“to attend to the facts and figures of women’s work and poverty , to give voice to poor women everywhere but especially in the third world .. to analyze the structures and systems within which most women live and work, and to envision s transformed social order where there is free and freeing work , bread and roses for everyone these are the urgent tasks of a critical , Christin feminist theology .. For the credibility and the very reality of the of the church as bearer of the message of Jesus , as the living signs of salvation in the world in its service to the poor depends on the transformative knowledge and practice of Christians everywhere in the dynamism, of concrete history..
The plight of the impoverished lacking health care and dying “stupid deaths” and the plight of nuns workers rights being violated in what appears to be domestic servitude even within the church would in my humble view be a major concern of Ann Nasimiyu.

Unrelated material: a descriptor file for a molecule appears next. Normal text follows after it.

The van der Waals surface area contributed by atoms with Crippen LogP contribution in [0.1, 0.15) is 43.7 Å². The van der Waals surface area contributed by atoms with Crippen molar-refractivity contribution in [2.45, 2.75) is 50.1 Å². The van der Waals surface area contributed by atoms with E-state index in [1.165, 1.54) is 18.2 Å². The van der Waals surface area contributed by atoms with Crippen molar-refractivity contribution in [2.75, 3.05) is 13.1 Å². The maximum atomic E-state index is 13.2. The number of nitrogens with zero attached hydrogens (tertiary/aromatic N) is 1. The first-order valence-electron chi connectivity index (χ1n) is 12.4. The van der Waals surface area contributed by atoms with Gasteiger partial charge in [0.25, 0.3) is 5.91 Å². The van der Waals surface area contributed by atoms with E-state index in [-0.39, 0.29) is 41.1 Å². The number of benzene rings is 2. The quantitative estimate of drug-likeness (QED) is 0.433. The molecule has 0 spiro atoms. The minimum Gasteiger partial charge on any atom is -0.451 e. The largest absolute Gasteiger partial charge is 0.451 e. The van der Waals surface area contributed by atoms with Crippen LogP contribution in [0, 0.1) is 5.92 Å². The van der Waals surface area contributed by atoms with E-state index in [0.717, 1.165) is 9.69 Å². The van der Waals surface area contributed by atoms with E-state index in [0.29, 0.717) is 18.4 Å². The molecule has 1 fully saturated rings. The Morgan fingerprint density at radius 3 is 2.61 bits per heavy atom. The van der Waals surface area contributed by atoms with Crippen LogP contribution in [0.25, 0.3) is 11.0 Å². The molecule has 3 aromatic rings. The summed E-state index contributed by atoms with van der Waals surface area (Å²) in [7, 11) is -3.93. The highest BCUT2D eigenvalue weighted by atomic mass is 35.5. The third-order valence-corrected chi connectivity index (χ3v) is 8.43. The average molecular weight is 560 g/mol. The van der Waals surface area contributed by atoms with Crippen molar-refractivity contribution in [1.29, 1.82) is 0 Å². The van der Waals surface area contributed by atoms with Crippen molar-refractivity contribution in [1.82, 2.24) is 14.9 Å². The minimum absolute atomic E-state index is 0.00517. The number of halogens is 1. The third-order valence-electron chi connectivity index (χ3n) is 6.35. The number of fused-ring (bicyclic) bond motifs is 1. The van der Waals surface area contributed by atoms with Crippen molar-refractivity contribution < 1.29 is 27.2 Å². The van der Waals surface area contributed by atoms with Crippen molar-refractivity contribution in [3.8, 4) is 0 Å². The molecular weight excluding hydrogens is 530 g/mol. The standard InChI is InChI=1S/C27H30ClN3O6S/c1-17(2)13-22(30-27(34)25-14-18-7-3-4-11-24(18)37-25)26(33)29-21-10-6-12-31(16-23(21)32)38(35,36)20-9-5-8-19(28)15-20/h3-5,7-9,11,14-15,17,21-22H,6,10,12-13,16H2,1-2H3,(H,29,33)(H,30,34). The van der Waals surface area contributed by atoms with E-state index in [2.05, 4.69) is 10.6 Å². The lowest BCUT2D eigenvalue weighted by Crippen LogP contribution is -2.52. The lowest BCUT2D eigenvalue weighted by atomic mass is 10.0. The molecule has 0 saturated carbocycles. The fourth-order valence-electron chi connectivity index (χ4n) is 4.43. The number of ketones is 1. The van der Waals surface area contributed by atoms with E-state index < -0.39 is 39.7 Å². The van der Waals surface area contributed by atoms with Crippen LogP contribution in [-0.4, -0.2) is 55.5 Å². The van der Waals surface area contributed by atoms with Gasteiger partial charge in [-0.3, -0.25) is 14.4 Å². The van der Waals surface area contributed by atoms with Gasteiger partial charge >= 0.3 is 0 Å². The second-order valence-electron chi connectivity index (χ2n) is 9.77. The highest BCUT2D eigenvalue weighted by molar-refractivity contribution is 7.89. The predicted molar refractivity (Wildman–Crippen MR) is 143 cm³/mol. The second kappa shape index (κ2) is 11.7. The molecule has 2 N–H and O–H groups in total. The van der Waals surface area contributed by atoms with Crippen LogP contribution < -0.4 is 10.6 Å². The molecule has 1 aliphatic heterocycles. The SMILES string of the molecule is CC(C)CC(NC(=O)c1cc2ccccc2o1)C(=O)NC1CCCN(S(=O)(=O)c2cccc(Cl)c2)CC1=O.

I imagine her even from the other side , urging us to attend to this plight as a matter Christian , moral duty. I imagine her humbly yet strongly recommending that responding urgently proactively and prophylactically to such ethical scandals would be the best way to remember and honor her legacy ..
Commitment to continue fighting for justice particularly justice for women (including nuns ) ,, would in my humble view add a ring of authenticity and profundity to our hope and wish that Sr Nasimiyu, RIP …